Why social media listening research hasn’t lived up to the hype #MRX

Tales of the Teenage Mutant Ninja Turtles #3. ...

It’s quite simple really.

Vendors have been over-stating the advantages and under-stating the disadvantages.

Is demographic data available for social media data. YES! Absolutely!  We’ve got tons of demographic data! Come buy our data! Of course, you don’t realize until you get your hands in the data that only a tiny percentage of verbatims actually have demos, and it’s only age or gender or region. Forget income, education, household size, religion, race, and all the other demographics you are used to seeing in survey research. But did you ask your vendor what percentage of verbatims had demographic data? Probably not. But you shouldn’t have had to.

Is there data for my brand? YES! Absolutely! What was your brand again? Some tiny, obscure brand that has a generic name like Target, Gap, or Apple? No problem! Here’s your 5 million records of which only 1000 actually reference your brand. Of course, you won’t know that until you get your hands in the data and realize it’s mostly garbage. Should that have happened? Absolutely not.

Is the sentiment scoring accurate? YES! Absolutely! We ran some tests to prove that our data is scored 99.9999% accurately, especially when we delete all the data we aren’t sure about so you aren’t actually getting to see all your data. Of course, once you get your hands in the data, you will find big, huge chunks of data that are scored completely wrong. Should it be a surprise to you that much of your data was deleted or scored incorrectly? Most definitely not.

You know, this is probably no different than getting a new Barbie or a new Teenage Mutant Ninja Turtle for your birthday. When a bright and shiny new toy is placed in front of us, it’s hard to see the negatives. It’s pretty, it looks fun, and we just want to play with it. It’s not until we rip off the wrapper and remove the marketing curtain that we  truly see for ourselves what’s going on. Barbie’s lipstick is on crooked, she’s missing a shoe, and unlike the commercial, not a single one of the Turtles can jump 50 feet in the air without the aid of a firecracker.

Perhaps this is a call to action. If you find yourself in the trough of disillusionment, ask yourself why. Were you eager to believe something that was too good to be true? Did you use your market research skills to thoroughly probe and analyze and critique the messages you heard when you were in the process of buying listening research? Did you fall for marketing hype over good sense? Did your vendor make false promises? Sigh. False promises.

7 responses

  1. Why would you want to apply offline survey demographics in an environment in which behaviours and motivations are uniquely different? One of the foundations of the social web is that it allows people to create interest-based communities that are based on more personal motivations than income, education, household size, religion and race. Preference and perspective are how we need to segment a social audience, not old-world demographics. See Charles Leadbeater’s work on systempathy here about this new paradigm – http://www.slideshare.net/ibbt/charles-leadbeater-the-challenges-of-innovation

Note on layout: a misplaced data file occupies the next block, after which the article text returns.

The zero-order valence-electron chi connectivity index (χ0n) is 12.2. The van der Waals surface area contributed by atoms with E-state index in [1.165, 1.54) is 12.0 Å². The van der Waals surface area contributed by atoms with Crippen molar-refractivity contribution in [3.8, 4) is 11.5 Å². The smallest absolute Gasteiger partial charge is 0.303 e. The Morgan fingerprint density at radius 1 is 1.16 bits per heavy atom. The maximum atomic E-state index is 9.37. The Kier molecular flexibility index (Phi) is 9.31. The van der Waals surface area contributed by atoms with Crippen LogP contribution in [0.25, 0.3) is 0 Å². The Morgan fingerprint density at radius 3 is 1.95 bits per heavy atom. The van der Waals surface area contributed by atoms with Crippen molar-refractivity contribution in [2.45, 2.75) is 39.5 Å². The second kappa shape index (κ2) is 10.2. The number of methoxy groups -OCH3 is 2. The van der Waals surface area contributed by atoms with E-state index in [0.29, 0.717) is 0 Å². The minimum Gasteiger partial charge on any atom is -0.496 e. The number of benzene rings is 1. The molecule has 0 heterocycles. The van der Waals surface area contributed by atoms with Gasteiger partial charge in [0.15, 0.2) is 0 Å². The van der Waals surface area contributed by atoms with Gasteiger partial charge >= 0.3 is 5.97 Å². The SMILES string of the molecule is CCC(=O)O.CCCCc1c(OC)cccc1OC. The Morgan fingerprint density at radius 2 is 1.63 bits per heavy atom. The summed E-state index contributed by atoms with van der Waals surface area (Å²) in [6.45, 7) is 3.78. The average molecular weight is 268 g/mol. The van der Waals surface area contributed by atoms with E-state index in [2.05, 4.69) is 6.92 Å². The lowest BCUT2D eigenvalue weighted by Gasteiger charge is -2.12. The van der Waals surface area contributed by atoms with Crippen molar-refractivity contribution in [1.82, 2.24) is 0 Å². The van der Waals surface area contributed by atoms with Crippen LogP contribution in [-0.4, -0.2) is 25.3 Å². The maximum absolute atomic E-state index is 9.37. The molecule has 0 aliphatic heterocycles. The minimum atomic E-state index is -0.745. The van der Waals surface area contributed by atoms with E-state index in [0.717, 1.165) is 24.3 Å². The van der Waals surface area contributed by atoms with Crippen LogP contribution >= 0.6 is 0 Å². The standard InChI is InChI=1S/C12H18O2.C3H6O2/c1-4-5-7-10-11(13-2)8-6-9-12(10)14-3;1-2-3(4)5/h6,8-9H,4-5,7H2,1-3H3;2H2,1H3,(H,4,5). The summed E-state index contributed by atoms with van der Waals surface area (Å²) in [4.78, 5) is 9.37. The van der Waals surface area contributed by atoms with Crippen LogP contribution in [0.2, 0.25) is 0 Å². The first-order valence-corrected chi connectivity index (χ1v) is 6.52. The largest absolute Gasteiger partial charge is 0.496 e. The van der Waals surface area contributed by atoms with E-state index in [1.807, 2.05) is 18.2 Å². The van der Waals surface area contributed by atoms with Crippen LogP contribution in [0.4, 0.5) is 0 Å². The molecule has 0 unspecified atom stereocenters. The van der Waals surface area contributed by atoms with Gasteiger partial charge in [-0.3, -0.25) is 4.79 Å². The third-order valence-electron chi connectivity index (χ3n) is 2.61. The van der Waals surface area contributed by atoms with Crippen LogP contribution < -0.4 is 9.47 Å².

1. I think the point is that we’re so used to seeing demographics on every datapoint, that we are lost when we don’t see that data. We need to get away from that style of thinking. Fortunately, over time, more and more people are making their online demographics available which means we are now better able to create online demographic profiles. Same and different.

  2. […] Why Social Media Listening Research Hasn’t Lived Up to the Hype – Speaking of hype, Annie Pettit of Conversition lets you know why social media market research hasn’t lived up to it. […]

  3. Your points are correct. But one shouldn’t rely entirely on tools. Tools are one thing, then it’s about how we use them and the methodology that we build upon. And then I know for a fact that’s there are solutions for circumvent these limitations.

    1. Agree. Tools can never be the sole solution. The only solution is the human brain applied to data. Tools get you a few steps closer but only if they are properly and honestly explained.

  4. Margaret R. Roller

    Thanks, Annie. False promises are one thing but, importantly, is it good research?

    1. Absolutely. Let’s start with no false promises and then move on to quality data, followed up with knowledgeable and realistic analysis. Couldn’t be an easier. 🙂

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